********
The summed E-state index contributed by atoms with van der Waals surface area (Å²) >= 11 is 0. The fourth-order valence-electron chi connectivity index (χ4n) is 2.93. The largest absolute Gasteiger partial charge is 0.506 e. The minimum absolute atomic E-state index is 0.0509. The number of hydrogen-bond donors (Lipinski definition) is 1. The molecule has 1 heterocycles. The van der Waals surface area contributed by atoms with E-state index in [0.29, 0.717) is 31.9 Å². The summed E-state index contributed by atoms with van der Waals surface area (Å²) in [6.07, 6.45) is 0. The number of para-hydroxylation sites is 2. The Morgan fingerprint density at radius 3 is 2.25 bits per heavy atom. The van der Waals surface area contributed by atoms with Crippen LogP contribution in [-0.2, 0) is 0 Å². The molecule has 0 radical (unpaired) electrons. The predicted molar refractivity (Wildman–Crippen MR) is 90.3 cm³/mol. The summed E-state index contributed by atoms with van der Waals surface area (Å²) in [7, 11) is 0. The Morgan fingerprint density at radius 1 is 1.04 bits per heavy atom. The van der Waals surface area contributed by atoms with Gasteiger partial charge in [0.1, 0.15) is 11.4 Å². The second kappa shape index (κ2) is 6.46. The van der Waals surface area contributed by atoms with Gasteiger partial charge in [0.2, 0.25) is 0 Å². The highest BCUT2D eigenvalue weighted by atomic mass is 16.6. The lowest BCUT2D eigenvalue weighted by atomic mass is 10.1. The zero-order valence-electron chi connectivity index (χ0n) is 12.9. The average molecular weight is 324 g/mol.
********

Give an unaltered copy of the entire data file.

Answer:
The summed E-state index contributed by atoms with van der Waals surface area (Å²) >= 11 is 0. The fourth-order valence-electron chi connectivity index (χ4n) is 2.93. The largest absolute Gasteiger partial charge is 0.506 e. The minimum absolute atomic E-state index is 0.0509. The number of hydrogen-bond donors (Lipinski definition) is 1. The molecule has 1 heterocycles. The van der Waals surface area contributed by atoms with E-state index in [0.29, 0.717) is 31.9 Å². The summed E-state index contributed by atoms with van der Waals surface area (Å²) in [6.07, 6.45) is 0. The number of para-hydroxylation sites is 2. The Morgan fingerprint density at radius 3 is 2.25 bits per heavy atom. The van der Waals surface area contributed by atoms with Crippen LogP contribution in [-0.2, 0) is 0 Å². The molecule has 0 radical (unpaired) electrons. The predicted molar refractivity (Wildman–Crippen MR) is 90.3 cm³/mol. The summed E-state index contributed by atoms with van der Waals surface area (Å²) in [7, 11) is 0. The Morgan fingerprint density at radius 1 is 1.04 bits per heavy atom. The van der Waals surface area contributed by atoms with Gasteiger partial charge in [0.1, 0.15) is 11.4 Å². The second kappa shape index (κ2) is 6.46. The van der Waals surface area contributed by atoms with Gasteiger partial charge in [0.2, 0.25) is 0 Å². The highest BCUT2D eigenvalue weighted by atomic mass is 16.6. The lowest BCUT2D eigenvalue weighted by atomic mass is 10.1. The zero-order valence-electron chi connectivity index (χ0n) is 12.9. The average molecular weight is 324 g/mol.